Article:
5 Facts About The Roman Colosseum
The Colosseum we know today which is located near the center of Rome is a massive stone amphitheater that was officially known as the Flavian Amphitheater at the time.
Construction began under the emperor Vespasian in AD 72 and was finished in the year 80 AD, when Emperor Titus kicked off 100 days of games, including gladiatorial combats and wild animal fights.
The Colosseum saw some four centuries of active use until the struggles of the Western Roman Empire and the gradual change in public tastes put an end to gladiatorial combats and other large public entertainments by the 6th century A.D.
As is to be expected, there were a lot of deaths at the Colosseum. It was used for entertainment for just shy of 400 years, and in this time, it is estimated that 400,000 people died within the walls of this particular amphitheater.
The Colosseum had seating for more than 50,000 spectators. This is quite comparable to modern-day football stadiums in the US. The NRG Stadium in Houston, Texas, home of the Houston Texans football team has a seating capacity of 71,995 in comparison. The Independence Stadium in Shreveport, Louisiana used for the Independence Bowl game has a seating capacity of 50,832.
The Colosseum took only about ten years to complete and covered about six acres. The facade rose to over 159 feet, which is the height of about a 12 to 15 story building. It’s a total of 5 levels.
Construction for the Colosseum was funded by the opulent spoils taken from the Jewish Temple after the Great Jewish Revolt in 70 AD led to the Siege of Jerusalem.
According to a reconstructed inscription found on the site, “the emperor Vespasian ordered this new amphitheater to be erected from his general’s share of the booty.”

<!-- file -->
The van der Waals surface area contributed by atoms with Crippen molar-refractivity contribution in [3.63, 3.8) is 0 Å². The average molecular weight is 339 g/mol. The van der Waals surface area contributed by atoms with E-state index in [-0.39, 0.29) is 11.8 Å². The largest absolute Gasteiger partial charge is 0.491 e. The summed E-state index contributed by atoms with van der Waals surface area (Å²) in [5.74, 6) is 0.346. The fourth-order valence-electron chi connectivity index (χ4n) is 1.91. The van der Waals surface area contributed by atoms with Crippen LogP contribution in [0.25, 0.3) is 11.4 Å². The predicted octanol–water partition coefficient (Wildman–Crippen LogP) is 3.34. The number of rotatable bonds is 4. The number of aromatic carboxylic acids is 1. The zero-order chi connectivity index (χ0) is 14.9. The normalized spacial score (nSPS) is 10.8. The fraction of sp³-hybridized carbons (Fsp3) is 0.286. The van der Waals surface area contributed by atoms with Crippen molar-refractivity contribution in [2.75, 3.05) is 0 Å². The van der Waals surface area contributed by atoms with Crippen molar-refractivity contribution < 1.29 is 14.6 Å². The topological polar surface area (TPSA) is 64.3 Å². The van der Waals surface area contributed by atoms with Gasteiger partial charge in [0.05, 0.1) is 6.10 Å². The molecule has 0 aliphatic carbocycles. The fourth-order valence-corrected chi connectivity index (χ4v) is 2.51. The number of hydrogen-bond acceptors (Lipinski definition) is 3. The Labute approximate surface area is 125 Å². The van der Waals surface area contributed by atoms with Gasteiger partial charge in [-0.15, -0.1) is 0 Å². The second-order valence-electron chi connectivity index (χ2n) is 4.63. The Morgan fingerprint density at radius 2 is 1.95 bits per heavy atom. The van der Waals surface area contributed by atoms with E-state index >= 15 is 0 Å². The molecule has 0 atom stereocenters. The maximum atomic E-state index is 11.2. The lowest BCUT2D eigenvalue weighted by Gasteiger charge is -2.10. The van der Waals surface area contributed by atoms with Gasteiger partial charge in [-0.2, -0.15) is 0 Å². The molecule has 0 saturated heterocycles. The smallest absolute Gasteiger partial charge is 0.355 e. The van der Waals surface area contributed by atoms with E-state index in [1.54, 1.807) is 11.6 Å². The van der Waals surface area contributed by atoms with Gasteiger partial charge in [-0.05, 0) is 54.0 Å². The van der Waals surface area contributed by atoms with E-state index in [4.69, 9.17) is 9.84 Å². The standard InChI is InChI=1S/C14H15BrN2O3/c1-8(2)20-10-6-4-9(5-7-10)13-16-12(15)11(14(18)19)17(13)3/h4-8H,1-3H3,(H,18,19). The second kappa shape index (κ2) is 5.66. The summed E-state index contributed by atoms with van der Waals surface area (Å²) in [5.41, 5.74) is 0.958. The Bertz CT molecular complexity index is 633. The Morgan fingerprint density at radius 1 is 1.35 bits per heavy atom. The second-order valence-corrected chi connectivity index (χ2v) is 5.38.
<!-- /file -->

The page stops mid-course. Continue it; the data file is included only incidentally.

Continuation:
Along with the spoils, estimated 100,000 Jewish prisoners were brought back to Rome after the war, and many contributed to the massive workforce needed for construction.
The slaves undertook manual labor such as working in the quarries at Tivoli where the travertine was quarried, along with lifting and transporting the quarried stones 20 miles from Tivoli to Rome. Along with this free source of unskilled labor, teams of professional Roman builders, engineers, artists, painters, and decorators undertook the more specialized tasks necessary for building the Colosseum.
Below the Colosseum were numerous rooms and underground passages are known as the Hypogeum. That is where the animals and gladiators were kept, waiting to meet their fate in the arena above. There were several wooden elevators used to bring the gladiators up to the stage where they would appear suddenly. They also had as many as 36 trap doors which were used for special effects. The Colosseum, after all, was all about entertaining the masses.
The citizens of Rome didn’t have to pay an entry fee for the events that took place at the Colosseum. They were also provided free food as well. The Colosseum was a way for the emperor of Rome to buy his people’s favor and what better way to do that than give his people free food and entertainment?
The Fighting Killed Off Whole Species The sheer quantity of slaughter in the Colosseum saw the number of lions, jaguars, and tigers plummet across the globe. According to some, Roman hunting absolutely “devastated the wildlife of North Africa and the entire Mediterranean region,” wiping some species of animal off the map entirely.
While many, many natural disasters hammered the structure of the Colosseum over the years, two big earthquakes caused the major damage visitors to see today. These happened in 847 AD and 1231 AD.
It is not only historians and archaeologists that are fascinated by the Colosseum – botanists are really interested in it too. Over the years, since 1642 specifically, they have cataloged the different species of plants that have taken root across the grounds of this ruined amphitheater. So far they have found around 337.
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